An Autobiography HTML version

Just as years before my interest had been kindled in the establishment of our system of
State education, and later in the University and higher education, so more recently has the
inauguration of the Froebel system of kindergarten training appealed most strongly to my
reason and judgment. There was a time in the history of education, long after the
necessity for expert teaching in primary and secondary schools had been recognised,
when the training of the infant mind was left to the least skilled assistant on the staff of a
school. With the late Mr. J. A. Hartley, whose theory was that the earliest beginnings of
education needed even greater skill in the teacher than the higher branches, I had long
regarded the policy as mistaken; but modern educationists have changed all that, and the
training of tiny mites of two or three summers and upwards is regarded as of equal
importance with that of children of a larger growth. South Australia owes its free
kindergarten to the personal initiative and private munificence of the Rev. Bertram
Hawker, youngest son of the late Hon. G. C. Hawker. I had already met, and admired the
kindergarten work of, Miss Newton when in Sydney, and was delighted when she
accepted Mr. Hawker's invitation to inaugurate the system in Adelaide. Indeed, the time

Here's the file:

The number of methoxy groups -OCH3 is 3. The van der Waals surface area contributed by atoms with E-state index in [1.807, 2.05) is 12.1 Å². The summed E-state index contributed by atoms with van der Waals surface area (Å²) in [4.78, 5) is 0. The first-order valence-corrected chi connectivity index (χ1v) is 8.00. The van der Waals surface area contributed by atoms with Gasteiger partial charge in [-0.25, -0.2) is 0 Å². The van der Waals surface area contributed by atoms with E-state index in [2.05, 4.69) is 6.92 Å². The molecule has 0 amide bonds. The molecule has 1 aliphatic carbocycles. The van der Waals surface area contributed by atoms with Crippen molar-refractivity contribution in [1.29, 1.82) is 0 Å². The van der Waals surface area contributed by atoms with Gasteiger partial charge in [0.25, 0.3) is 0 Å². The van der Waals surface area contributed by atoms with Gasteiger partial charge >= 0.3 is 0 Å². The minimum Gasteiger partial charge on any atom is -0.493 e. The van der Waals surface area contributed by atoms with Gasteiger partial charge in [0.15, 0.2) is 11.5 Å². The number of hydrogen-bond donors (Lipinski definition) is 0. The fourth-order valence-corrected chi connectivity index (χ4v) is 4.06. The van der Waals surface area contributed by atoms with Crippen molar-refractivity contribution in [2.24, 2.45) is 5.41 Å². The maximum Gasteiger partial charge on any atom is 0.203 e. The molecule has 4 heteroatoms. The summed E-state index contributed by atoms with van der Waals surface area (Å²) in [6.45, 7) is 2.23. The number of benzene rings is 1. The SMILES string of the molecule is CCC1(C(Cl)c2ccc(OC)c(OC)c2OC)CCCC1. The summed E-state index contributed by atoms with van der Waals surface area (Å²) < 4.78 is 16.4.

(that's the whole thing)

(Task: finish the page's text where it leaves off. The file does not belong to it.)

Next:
of her stay here during September, 1905, might well have been regarded as a special
visitation of educational experts, for, in addition to Miss Newton, the directors of
education from New South Wales and Victoria (Messrs. G. H. Knibbs and F. Tate) took
part in the celebrations. Many interesting meetings led up to the formation of the
Kindergarten Union. My niece, Mrs. J. P. Morice, was appointed hon. secretary, and I
became one of the Vice-Presidents. On joining the union I was proud of the fact that I
was the first member to pay a subscription. The free kindergarten has come to South
Australia to stay, and is fast growing into an integral part of our system of education. I
have rejoiced in the progress of the movement, and feel that the future will witness the
realization of my ideal of a ladder that will reach from the kindergarten to the University,
as outlined in articles I wrote for The Register at that time.